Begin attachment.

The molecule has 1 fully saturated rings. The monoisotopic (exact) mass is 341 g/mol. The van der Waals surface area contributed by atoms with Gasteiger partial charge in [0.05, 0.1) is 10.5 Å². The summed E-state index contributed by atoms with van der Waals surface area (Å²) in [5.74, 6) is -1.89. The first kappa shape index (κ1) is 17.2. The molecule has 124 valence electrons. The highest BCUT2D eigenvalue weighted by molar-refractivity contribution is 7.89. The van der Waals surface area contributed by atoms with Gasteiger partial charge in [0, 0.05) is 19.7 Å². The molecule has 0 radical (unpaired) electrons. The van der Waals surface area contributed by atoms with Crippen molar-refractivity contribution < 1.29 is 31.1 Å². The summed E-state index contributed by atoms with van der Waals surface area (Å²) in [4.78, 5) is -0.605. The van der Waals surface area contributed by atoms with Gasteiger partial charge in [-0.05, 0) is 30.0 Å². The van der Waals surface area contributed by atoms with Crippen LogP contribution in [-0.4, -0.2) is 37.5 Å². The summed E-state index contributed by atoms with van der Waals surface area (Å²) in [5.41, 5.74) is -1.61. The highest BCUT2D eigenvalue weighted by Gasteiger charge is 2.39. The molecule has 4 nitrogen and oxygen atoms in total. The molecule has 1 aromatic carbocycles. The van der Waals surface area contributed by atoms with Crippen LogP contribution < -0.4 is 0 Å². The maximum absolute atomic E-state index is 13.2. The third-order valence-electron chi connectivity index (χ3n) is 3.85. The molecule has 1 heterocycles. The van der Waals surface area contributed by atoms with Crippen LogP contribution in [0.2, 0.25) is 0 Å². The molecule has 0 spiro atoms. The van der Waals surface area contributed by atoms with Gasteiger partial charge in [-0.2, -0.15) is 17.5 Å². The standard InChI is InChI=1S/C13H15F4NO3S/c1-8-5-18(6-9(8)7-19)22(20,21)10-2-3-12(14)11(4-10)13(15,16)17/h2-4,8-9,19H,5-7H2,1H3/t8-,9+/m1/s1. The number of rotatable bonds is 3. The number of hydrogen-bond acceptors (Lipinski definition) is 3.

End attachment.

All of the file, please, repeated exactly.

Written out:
The molecule has 1 fully saturated rings. The monoisotopic (exact) mass is 341 g/mol. The van der Waals surface area contributed by atoms with Gasteiger partial charge in [0.05, 0.1) is 10.5 Å². The summed E-state index contributed by atoms with van der Waals surface area (Å²) in [5.74, 6) is -1.89. The first kappa shape index (κ1) is 17.2. The molecule has 124 valence electrons. The highest BCUT2D eigenvalue weighted by molar-refractivity contribution is 7.89. The van der Waals surface area contributed by atoms with Gasteiger partial charge in [0, 0.05) is 19.7 Å². The molecule has 0 radical (unpaired) electrons. The van der Waals surface area contributed by atoms with Crippen molar-refractivity contribution < 1.29 is 31.1 Å². The summed E-state index contributed by atoms with van der Waals surface area (Å²) in [4.78, 5) is -0.605. The van der Waals surface area contributed by atoms with Gasteiger partial charge in [-0.05, 0) is 30.0 Å². The van der Waals surface area contributed by atoms with Crippen LogP contribution in [-0.4, -0.2) is 37.5 Å². The summed E-state index contributed by atoms with van der Waals surface area (Å²) in [5.41, 5.74) is -1.61. The highest BCUT2D eigenvalue weighted by Gasteiger charge is 2.39. The molecule has 4 nitrogen and oxygen atoms in total. The molecule has 1 aromatic carbocycles. The van der Waals surface area contributed by atoms with Crippen LogP contribution < -0.4 is 0 Å². The maximum absolute atomic E-state index is 13.2. The third-order valence-electron chi connectivity index (χ3n) is 3.85. The molecule has 1 heterocycles. The van der Waals surface area contributed by atoms with Crippen LogP contribution in [0.2, 0.25) is 0 Å². The molecule has 0 spiro atoms. The van der Waals surface area contributed by atoms with Gasteiger partial charge in [-0.2, -0.15) is 17.5 Å². The standard InChI is InChI=1S/C13H15F4NO3S/c1-8-5-18(6-9(8)7-19)22(20,21)10-2-3-12(14)11(4-10)13(15,16)17/h2-4,8-9,19H,5-7H2,1H3/t8-,9+/m1/s1. The number of rotatable bonds is 3. The number of hydrogen-bond acceptors (Lipinski definition) is 3.